The fact remained, in three previous matchups, Aldridge guarded Ibaka and mostly held him in check. On the other end, Ibaka left guarding Aldridge to Perkins, the Thunder's better one-on-one, low-post defender, and that didn't go too well.
Because of the fact that Ibaka has, for the most part, struggled guarding inside and out big guys like Aldridge, coach Scott Brooks preferred to use Kendrick Perkins as Aldridge's primary defender. The rationale was simple: let Ibaka control the paint against the penetrating guards, while Perkins used his strength to keep Aldridge out of the paint as much as possible. Of course, looking at the results - particularly, Aldridge's stats - that wasn't the most successful formula.
You could see why Brooks decided to try Ibaka on Aldridge to begin Tuesday night's game. Perhaps OKC would let Aldridge get more inside position but then bring help when needed in order to force the Blazers offense to rotate more.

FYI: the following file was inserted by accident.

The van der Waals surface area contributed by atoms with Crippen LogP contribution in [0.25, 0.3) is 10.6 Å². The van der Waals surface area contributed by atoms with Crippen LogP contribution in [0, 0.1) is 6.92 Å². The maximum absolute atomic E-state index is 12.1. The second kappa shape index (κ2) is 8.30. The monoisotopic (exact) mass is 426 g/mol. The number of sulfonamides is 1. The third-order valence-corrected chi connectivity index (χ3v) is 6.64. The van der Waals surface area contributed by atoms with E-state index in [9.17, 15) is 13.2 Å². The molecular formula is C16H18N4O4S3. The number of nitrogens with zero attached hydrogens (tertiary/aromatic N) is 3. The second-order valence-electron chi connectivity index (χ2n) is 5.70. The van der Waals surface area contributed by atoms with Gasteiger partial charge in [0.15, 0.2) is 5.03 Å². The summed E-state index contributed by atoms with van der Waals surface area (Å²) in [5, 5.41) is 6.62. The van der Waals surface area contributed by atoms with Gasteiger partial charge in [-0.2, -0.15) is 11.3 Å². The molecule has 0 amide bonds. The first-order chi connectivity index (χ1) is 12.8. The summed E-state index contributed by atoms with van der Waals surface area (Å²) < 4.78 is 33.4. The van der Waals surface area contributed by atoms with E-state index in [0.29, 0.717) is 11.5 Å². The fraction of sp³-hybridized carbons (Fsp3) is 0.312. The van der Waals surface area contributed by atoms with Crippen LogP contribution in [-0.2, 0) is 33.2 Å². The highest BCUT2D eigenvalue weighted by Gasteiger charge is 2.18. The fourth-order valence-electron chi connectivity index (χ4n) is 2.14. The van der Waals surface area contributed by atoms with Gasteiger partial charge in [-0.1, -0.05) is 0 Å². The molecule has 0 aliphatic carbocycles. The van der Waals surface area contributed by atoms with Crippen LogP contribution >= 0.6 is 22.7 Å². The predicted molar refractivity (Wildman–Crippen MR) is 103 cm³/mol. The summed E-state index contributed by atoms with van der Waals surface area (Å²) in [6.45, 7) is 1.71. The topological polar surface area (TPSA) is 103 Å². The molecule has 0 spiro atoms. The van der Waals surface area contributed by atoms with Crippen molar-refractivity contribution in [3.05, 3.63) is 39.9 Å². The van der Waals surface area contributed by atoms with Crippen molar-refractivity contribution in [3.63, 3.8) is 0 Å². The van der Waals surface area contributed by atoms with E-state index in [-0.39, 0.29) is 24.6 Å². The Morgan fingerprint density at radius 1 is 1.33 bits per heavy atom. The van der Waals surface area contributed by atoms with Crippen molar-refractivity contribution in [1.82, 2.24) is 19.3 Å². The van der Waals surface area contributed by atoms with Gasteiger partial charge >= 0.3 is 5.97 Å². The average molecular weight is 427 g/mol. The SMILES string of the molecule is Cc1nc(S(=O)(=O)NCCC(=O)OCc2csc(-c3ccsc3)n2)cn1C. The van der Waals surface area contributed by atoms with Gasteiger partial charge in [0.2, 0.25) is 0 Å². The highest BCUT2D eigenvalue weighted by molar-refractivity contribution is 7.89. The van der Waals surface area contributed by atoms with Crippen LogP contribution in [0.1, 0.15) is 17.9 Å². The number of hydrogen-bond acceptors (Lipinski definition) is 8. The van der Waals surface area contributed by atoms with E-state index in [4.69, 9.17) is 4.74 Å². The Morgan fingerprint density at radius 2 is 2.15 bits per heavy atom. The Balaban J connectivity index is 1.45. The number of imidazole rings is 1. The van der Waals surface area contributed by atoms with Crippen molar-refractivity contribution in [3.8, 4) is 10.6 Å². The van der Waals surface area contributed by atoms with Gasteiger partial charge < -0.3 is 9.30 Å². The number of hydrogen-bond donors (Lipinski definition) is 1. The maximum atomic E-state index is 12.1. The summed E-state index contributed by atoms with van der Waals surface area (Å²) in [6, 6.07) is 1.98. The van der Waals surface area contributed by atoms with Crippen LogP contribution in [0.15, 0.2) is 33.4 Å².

That's easier said than done, though. In the first six minutes of the game, with Ibaka guarding him, Aldridge went 2-for-4, with one miss coming on a good look after he backed down Ibaka, and the second on a switch with Perkins guarding him. Aldridge appeared to be ready to resume his personal attack on OKC.
Brooks went back to having Perkins guard Aldridge. Hey, it technically worked one out of the past three times, why not try it again? Especially after Aldridge was getting where he wanted against Ibaka so easily, like here:
It wasn't really a highlight, but Ibaka stepped in right after Kevin Durant picked up a technical early on. Durant kept letting the ref have it, but Ibaka was there to step in and calm down his superstar. That was probably the real play of the game, because if he doesn't step in and Durant keeps going, he's probably ejected. Just guessing here, but there's a strong possibility that would have affected the rest of the game. So nice job stepping in, Serge.